The Case Against Fatty Arbuckle

Unfortunately for Brady his chief witness, Delmont, hadn’t actually seen Arbuckle assault Rappe (no one had) and she had lengthy rap sheet, which included bigamy, extortion and blackmail (it later came out that she had tried to blackmail Arbuckle). Also her story kept changing.

On top of that the autopsy showed no evidence of rape and the medical staff that attended Rappe denied that she had ever mentioned it. Arbuckle testified that he’d known Rappe for five or six years. 

Finally Rappe had a well-known history of getting drunk at parties and then screaming and tearing her clothes off, which was almost certainly caused by acute peritonitis, that meant her clothing was causing her intense pain.

It should also be pointed out that in the middle of festivities (and just after the rape was alleged to have taken place) Arbuckle left the party in order to personally drive a female friend into town. Sound like the kind of thing you’d do after committing such a heinous crime against a woman? Doesn’t seem likely.

It was a weak case to start with, but Brady was determined to press on so the circus began, and it really set the template for the celebrity scandal ever since. Key to it is a sense of moral outrage. Prohibition of alcohol had begun the year before, but that hadn’t stopped the party guests imbibing copious amounts of bootlegged liquor. It also didn’t escape notice that the name Virginia Rappe closely resembled ‘virgin rape’.

Then another guest, Al Semnacher, dropped the bombshell that Arbuckle had penetrated Rappe with some ice! It later transpired that he’d rubbed it on her belly, to relieve the pain, but who cares? Soon the claim morphed into Arbuckle using a bottle.

As Henry Lehrman, who’d been Rappe’s boyfriend and Arbuckle’s director, said:

That’s what comes of taking vulgarians from the gutter and giving them enormous salaries and making idols of them.

Sound familiar?

Fanning the flames were Randolph Hearst’s empire of newspapers, which eagerly reported every scandalous tidbit they could find, or make-up, about the case. On September 13 alone his San Francisco Examiner ran no less than seventeen stories on the Fatty Arbuckle scandal. Later he claimed that it “sold more newspapers than any event since the sinking of the Lusitania”. Bearing in mind that the sinking of the Lusitania by a German U-boat was one of the events that brought the U.S. into World War One, that’s really saying something.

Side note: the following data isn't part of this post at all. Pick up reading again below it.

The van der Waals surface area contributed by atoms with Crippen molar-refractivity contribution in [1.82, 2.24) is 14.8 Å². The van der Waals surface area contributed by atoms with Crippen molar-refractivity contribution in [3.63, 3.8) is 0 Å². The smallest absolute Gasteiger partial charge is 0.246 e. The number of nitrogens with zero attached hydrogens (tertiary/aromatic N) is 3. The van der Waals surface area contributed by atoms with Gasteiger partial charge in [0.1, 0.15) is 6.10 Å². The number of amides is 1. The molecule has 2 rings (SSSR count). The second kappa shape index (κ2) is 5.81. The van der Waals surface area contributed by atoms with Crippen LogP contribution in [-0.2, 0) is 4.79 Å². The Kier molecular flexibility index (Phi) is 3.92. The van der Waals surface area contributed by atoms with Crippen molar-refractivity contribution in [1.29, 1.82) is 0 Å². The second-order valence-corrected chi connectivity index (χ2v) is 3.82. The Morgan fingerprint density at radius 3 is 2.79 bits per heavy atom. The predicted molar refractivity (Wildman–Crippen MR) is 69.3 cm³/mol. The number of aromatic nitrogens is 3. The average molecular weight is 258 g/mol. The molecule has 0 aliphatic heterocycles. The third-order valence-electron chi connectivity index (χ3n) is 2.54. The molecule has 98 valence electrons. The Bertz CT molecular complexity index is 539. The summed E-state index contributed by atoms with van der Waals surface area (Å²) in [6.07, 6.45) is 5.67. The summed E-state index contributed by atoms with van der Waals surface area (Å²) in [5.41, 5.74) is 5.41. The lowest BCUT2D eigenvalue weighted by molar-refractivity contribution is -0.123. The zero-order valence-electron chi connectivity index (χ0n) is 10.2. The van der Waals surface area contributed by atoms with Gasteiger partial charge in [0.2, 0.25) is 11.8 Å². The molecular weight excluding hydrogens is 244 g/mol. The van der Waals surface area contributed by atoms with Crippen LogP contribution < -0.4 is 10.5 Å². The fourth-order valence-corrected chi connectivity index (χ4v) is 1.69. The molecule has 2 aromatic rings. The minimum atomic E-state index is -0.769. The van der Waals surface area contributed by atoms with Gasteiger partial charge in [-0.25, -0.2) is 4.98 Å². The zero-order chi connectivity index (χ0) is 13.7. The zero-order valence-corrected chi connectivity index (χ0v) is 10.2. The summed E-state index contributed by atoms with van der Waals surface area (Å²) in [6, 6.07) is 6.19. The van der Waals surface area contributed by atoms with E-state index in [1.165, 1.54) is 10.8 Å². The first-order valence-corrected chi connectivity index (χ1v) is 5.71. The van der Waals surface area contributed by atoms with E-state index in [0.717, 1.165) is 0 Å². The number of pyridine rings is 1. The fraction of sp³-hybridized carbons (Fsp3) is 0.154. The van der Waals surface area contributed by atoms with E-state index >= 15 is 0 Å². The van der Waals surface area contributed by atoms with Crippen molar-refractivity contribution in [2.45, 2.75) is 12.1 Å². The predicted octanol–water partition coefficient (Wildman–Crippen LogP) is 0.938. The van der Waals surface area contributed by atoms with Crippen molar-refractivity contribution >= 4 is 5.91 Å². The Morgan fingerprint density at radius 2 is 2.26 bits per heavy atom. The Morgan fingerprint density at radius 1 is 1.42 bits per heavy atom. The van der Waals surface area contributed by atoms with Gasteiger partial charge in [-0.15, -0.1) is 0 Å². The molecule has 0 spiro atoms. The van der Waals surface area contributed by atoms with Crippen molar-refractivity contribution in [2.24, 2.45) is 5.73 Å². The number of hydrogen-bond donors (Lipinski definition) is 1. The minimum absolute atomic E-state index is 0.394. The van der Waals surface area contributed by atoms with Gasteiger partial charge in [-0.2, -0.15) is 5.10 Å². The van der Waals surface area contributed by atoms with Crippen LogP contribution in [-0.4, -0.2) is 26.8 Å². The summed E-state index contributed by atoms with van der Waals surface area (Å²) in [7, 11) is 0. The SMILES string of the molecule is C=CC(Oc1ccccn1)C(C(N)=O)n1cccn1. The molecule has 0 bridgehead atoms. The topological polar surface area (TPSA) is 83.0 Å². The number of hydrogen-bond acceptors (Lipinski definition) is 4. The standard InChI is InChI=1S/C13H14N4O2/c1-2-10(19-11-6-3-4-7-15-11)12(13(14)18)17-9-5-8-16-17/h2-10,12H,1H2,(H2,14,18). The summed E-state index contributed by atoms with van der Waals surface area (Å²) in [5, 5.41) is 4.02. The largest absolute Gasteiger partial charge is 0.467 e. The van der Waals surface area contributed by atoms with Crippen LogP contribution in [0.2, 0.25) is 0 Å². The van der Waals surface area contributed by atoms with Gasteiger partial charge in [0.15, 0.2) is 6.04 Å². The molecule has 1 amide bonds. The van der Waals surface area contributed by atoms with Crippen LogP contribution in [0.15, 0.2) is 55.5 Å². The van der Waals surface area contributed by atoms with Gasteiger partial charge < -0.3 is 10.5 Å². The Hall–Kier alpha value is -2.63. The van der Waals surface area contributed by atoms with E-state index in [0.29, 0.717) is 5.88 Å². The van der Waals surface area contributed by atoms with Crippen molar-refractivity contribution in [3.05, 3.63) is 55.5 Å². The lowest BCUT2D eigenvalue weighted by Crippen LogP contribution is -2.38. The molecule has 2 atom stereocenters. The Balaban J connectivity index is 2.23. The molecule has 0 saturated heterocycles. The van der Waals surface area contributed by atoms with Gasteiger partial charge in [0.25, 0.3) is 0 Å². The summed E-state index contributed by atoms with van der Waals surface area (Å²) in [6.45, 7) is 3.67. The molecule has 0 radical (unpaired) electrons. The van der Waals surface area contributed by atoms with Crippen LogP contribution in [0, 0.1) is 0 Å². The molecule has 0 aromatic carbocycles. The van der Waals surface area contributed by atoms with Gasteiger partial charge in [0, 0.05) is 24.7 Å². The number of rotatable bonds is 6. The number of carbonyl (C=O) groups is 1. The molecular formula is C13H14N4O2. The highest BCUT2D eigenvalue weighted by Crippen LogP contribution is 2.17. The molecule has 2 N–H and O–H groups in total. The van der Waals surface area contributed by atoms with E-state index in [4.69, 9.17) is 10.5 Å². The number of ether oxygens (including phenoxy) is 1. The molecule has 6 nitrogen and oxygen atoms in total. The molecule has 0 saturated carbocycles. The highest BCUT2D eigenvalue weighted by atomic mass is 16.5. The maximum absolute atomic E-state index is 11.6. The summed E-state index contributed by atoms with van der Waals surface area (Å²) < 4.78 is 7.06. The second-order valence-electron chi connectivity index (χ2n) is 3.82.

Most of Arbuckle’s movie industry friends ran for cover, only Charles Chaplin and Buster Keaton (who had been discovered by Arbuckle and was a frequent co-star) came out in his defense. 

And this is one of the biggest legacies of the whole affair. Within days of Arbuckle’s arrest his films had disappeared from theaters, then Paramount stopped paying its biggest star and the following day Universal inserted a ‘morality clause’ into all its artists contracts. Almost immediately the other studios followed suit.

In December they created the Motion Picture Producers and Distributors of America organization, headed by the upright, Presbyterian, Will Hays, to forestall government intervention and put a more wholesome face on the industry (much of the criticism of it had focused on the fact that many studio heads were Jewish and immigrant).

The first thing Hays did was ban Arbuckle’s movies. We can see the same debate play out today with ‘Big Tech’ and the social media companies trying to convince the government that they really can self-regulate effectively, and that therefore Congress doesn’t need to pass legislation to do it.

Trials of Fatty Arbuckle

After all that, what happened at the trial? Well, there were three (naturally, it had to be a trilogy).

At the first one the jury came back 10:2 in favor of acquittal, in December of the same year. It was one of the first major trials in which women served on the jury and Helen Hubbard, one of the two hold-outs, claimed that she had been berated by the male jurors. “There is no place for a woman on the jury” she said, and most of the press agreed.

The courthouse during Fatty Arbuckle trial
The courthouse during Fatty Arbuckle’s trial